Fitness in recovery: impact of exercise in people with substance use disorder in residential treatment


  • Rhiannon J. Dowla Department of Medicine and Health, Susan Wakil Health Building, University of Sydney, Sydney, Australia St. John of God Healthcare, Burwood Hospital, Australia
  • Carolyn Stubley We Help Ourselves, Lilyfield, Australia
  • Bridin Murnion Western Sydney Local Health District, Australia
  • Elizabeth Cayanan Department of Medicine and Health, Susan Wakil Health Building, University of Sydney, Sydney, Australia The Woolcock Institute of Medical Research, Glebe, Australia
  • Yorgi Mavros Department of Medicine and Health, Susan Wakil Health Building, University of Sydney, Sydney, Australia
  • Scarlett Hardy Department of Medicine and Health, Susan Wakil Health Building, University of Sydney, Sydney, Australia
  • Kieron Rooney Department of Medicine and Health, Susan Wakil Health Building, University of Sydney, Sydney, Australia



Substance use disorder, Exercise, Physical activity, Cardiovascular health, Opioid


Background: Opioid use disorder has the lowest quality of life (QOL) and highest disease burden of all substance use disorders (SUD). While opioid treatment does lead to initial improvements in QOL it remains below that of the general population. The integration of exercise programs as an adjunct therapy for SUD is gaining popularity. Previous reviews have indicated that exercise offers significant benefits for QOL, however the evidence in an opioid treatment population is lacking. This study will investigate the impact of a 12-week exercise intervention on QOL and mood in a residential opioid treatment rehabilitation program.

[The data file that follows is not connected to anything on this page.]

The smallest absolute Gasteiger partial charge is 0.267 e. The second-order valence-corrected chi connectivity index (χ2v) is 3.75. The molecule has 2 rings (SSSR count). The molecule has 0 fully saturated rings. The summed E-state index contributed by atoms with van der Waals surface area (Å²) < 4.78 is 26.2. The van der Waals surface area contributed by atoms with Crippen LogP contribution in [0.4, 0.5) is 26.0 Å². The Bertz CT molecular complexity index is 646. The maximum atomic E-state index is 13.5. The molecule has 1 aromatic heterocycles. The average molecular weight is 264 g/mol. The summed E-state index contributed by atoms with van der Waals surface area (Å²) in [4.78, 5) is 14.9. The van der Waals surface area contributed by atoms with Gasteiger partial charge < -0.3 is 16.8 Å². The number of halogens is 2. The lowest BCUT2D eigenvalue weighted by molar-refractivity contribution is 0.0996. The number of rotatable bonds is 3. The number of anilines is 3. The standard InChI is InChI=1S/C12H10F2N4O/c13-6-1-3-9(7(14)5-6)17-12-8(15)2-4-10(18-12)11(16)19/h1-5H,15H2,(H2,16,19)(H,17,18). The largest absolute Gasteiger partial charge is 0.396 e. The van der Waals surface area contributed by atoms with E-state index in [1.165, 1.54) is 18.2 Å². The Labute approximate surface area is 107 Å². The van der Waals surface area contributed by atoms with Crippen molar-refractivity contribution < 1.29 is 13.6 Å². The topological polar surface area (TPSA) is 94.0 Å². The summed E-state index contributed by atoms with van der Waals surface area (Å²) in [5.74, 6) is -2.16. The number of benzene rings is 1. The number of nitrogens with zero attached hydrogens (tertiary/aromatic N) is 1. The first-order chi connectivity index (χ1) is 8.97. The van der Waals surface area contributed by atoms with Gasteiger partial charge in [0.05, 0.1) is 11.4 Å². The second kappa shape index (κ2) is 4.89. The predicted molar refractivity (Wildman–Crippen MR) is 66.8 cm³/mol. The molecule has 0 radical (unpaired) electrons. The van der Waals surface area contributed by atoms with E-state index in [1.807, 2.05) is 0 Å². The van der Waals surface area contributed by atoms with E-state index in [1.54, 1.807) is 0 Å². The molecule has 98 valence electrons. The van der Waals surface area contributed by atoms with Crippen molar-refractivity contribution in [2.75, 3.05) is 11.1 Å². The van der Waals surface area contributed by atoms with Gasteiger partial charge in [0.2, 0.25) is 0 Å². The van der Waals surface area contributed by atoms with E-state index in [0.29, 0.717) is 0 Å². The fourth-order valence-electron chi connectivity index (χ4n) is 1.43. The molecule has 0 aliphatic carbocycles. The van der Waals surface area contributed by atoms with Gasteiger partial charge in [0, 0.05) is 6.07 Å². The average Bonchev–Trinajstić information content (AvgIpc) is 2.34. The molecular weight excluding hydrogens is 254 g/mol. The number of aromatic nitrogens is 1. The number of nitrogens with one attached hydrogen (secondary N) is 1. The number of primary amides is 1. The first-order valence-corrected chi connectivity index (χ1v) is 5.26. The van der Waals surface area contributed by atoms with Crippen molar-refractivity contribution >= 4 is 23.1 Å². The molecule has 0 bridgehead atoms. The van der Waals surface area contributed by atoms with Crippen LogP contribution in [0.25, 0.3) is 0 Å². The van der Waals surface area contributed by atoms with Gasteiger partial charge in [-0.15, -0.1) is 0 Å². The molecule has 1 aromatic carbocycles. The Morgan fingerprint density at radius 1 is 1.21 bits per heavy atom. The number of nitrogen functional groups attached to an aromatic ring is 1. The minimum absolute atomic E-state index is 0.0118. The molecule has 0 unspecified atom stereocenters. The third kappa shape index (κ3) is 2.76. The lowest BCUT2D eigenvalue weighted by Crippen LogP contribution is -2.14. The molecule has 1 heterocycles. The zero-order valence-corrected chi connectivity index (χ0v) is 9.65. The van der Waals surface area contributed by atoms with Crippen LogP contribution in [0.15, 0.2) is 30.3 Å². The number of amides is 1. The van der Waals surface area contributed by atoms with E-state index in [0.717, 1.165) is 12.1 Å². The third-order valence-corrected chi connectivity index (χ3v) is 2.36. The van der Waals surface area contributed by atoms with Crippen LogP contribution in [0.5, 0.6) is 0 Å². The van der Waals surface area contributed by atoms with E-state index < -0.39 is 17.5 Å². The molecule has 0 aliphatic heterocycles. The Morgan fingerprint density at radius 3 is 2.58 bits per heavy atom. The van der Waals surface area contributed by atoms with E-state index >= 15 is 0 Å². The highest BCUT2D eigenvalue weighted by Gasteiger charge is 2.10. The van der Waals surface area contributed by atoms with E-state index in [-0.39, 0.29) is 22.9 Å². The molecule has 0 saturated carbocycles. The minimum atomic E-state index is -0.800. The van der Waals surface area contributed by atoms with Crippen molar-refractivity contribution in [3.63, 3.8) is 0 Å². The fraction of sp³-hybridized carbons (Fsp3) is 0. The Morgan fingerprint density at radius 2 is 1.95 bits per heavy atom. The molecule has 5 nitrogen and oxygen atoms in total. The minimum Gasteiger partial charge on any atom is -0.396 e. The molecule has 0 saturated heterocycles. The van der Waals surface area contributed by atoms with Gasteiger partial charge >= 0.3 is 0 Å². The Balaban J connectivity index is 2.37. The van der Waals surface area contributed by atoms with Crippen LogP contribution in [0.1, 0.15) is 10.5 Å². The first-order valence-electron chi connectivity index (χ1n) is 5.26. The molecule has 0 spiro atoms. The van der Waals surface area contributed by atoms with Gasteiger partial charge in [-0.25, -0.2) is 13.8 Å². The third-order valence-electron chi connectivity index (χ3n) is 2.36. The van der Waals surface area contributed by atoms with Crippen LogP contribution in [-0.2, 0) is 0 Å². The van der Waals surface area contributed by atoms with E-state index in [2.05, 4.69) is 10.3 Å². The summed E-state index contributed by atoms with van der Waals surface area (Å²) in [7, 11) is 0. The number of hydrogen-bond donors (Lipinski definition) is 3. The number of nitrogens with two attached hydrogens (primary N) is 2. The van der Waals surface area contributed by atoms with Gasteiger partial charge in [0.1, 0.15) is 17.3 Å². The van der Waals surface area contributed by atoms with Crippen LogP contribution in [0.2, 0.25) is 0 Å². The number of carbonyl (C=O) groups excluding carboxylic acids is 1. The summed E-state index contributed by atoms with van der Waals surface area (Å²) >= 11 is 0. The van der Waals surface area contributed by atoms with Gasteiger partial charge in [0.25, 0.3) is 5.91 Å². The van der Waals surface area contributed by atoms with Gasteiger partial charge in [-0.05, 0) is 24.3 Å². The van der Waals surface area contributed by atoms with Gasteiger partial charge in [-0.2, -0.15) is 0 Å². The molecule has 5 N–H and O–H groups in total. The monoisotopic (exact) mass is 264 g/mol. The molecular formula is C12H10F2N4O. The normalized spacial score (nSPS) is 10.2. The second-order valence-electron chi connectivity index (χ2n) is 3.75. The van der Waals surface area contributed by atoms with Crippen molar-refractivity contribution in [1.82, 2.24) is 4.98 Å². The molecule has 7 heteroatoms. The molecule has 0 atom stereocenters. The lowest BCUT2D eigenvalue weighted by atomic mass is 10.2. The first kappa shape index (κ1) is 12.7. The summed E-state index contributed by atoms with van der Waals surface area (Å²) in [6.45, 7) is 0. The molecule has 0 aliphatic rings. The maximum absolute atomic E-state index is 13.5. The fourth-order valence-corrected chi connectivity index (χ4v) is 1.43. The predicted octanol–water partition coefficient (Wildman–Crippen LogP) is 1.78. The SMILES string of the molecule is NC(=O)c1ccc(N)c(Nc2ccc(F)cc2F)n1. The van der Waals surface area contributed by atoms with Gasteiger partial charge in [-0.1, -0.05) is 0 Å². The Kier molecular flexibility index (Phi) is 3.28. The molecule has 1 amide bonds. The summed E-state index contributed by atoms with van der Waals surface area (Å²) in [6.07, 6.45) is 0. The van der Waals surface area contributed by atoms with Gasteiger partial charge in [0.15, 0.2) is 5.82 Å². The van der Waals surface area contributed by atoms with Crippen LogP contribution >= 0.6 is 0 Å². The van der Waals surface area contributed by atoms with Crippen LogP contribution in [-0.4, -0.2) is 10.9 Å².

Methods: This is a 12-week single arm intervention with a natural history control. Participants will complete a baseline screening assessing QOL, mood and exercise habits and those who meet criteria for exercise participation will complete an exercise assessment. The exercise program will be delivered twice per week as part of the group therapy program. Exercise sessions will run for approximately 40 minutes and be at an intensity selected by each of the participants.

Conclusions: A recent review indicated that two sessions of exercise for a minimum of 12 weeks leads to an improvement in QOL in general SUD, however, to date minimal studies have been completed in people receiving opioid agonist treatment. Hence, this will be the first study to our knowledge, assessing the role of exercise as an adjunct treatment for QOL in this population.

Trial Registration: This trial has been registered with the Australian New Zealand clinical trials registry ACTRN12622000213741.


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